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> Access 2003 Db To Office 365, Access 2003    
 
   
foxtrojan
post Dec 7 2017, 11:42 AM
Post#1



Posts: 1,079
Joined: 8-May 06
From: Singapore


I am thinking of migrating my Access 2003 DB to Office 365. Appreciate any advice, pro and cons?
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GroverParkGeorge
post Dec 7 2017, 12:42 PM
Post#2


UA Admin
Posts: 31,234
Joined: 20-June 02
From: Newcastle, WA


Office 365 is, in fact, Office 2016.

All of the usual caveats about upgrading Office apply.

For example, if you've used activeX controls, they may not function.

Newer versions of Office tend to be less tolerant of minor syntax ambiguities, so making sure all references in SQL and VBA are fully qualified is important.

The ribbon is going to require a learning curve that many find a bit onerous.



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doctor9
post Dec 7 2017, 02:05 PM
Post#3


UtterAccess Editor
Posts: 17,924
Joined: 29-March 05
From: Wisconsin


foxtrojan,

Basically, what George said. smile.gif

The Ribbon is a fact of life now, and the sooner you start learning how to use it (and possibly customize it), the sooner you can get past the complaining about how it's so different from Toolbars. smile.gif Took me a good few months. Any DAO stuff where you didn't explicitly use the "DAO." prefix in your code will now require it. But this sort of syntax fixing isn't too bad. the Database Window is now a Navigation Pane.

Oh, and if your It department is going to slowly roll out Office, my advice is for the users to be first, and for you to be last. That way backwards compatibility should fix a lot of little things. But if you get Office 2016 and you have a user with Office 2003, there's no "forward compatibility" to help you.

I'd recommend taking the leap. Office 2003 is 15 years old, and a lot of new features are available now.

Hope this helps,

Dennis

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(;,;) Li'l Cthulu says: Please talk about what you're trying to do, as well as how you're doing it.
Changing your real table name to "Table1" and your real form name to "Form1" in your posts makes it more difficult to understand what's going on, not easier.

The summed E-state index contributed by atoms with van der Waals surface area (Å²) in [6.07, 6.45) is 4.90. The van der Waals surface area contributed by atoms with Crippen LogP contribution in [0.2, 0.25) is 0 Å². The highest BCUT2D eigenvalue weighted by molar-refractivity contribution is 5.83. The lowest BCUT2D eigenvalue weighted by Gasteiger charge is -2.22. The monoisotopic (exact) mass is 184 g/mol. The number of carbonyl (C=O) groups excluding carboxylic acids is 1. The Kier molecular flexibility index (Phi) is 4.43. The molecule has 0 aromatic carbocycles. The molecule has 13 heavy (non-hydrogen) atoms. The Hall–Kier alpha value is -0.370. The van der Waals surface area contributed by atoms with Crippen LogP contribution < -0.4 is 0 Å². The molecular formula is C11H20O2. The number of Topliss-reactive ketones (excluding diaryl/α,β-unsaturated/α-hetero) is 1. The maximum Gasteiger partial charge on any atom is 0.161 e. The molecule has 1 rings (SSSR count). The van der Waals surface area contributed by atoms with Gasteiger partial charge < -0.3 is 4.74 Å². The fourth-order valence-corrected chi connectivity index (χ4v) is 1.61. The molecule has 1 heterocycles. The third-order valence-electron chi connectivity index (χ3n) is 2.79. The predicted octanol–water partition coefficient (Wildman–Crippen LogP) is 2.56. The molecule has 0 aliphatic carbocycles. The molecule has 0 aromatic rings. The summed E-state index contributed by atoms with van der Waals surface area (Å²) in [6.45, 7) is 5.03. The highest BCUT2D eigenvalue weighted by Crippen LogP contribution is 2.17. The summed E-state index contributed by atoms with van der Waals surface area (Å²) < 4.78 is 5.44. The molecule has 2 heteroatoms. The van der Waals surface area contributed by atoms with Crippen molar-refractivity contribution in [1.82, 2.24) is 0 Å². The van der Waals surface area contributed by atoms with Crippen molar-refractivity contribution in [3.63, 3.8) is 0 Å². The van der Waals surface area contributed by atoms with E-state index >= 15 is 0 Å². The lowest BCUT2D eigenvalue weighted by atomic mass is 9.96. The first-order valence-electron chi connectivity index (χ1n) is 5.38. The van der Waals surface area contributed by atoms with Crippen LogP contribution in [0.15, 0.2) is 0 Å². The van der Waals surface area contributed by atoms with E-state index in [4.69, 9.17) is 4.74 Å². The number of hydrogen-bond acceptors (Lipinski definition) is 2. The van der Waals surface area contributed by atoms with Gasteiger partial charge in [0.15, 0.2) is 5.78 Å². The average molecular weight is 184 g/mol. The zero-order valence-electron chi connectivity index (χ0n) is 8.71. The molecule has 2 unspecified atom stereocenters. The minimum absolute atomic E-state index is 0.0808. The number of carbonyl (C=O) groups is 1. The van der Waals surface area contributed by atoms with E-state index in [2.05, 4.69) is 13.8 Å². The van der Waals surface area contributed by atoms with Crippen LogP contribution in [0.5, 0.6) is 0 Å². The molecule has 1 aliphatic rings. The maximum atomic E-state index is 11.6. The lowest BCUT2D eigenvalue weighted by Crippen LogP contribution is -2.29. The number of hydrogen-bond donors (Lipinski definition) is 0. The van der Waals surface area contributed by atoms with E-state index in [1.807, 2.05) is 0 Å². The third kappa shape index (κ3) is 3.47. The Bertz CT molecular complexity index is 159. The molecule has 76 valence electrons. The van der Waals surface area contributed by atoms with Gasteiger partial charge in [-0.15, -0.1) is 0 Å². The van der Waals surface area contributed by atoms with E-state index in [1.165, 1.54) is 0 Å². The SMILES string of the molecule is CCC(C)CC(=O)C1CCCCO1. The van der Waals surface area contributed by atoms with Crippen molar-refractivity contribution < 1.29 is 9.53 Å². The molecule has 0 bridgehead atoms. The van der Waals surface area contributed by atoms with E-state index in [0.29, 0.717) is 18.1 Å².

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foxtrojan
post Dec 8 2017, 01:04 AM
Post#4



Posts: 1,079
Joined: 8-May 06
From: Singapore


Thank you so much George, Dennis. It is really nice to hear from the best in the "Access" business. Yes, I love Access 2003. It has been good to me all these years, make some money for me as a IT System Engineer. Yes, we have to move on, she is getting old running on 34bit and my Clients are all migrating to 64bit Windows.
Sad to part from such a fantastic tool, but have to move on. Appreciate if you could just run thru my check list and advise me if I am on the right track:
[a] Migrate straight to Access 2016, do not touch Office 365 first, until all goes well running the 2016 Pro.
[b] Hide all the Ribbons, like what I did with 2003, where the Tool Bars can "Hide and Un-Hide" with simple codes [Can this be done with 2016?]
After all the Users need not use the Ribbons to navigate.
[c] Do not convert the Tables from 2003 directly to 2016. Create similar Tables in 2016 and import the data from 2003
to avoid Table Structures and compatibilities problems
[d] Then, import all the queries, forms and Reports over to 2016.
[e] Edit all errors that will occur.
[f] OR, simply just follow the advice taken from a UA Post



How to Convert a Database to Access 2010 Format
The steps to converting an MDB file format to ACCDB Database file format are:

  1. Open Microsoft Access 2010
  2. On the File menu, click Open.
  3. Select the database you want to convert and open it.
  4. On the File menu, click Save & Publish.
  5. Select Access Database from the section entitled "Database File Types."
  6. Click the Save As button.
  7. Provide a file name when prompted and click Save.
Appreciate very much if you could just spare some of your valuable time to advise me, on the above. so I can have a Merry Christmas.
Merry Christmas and a happy new year guys.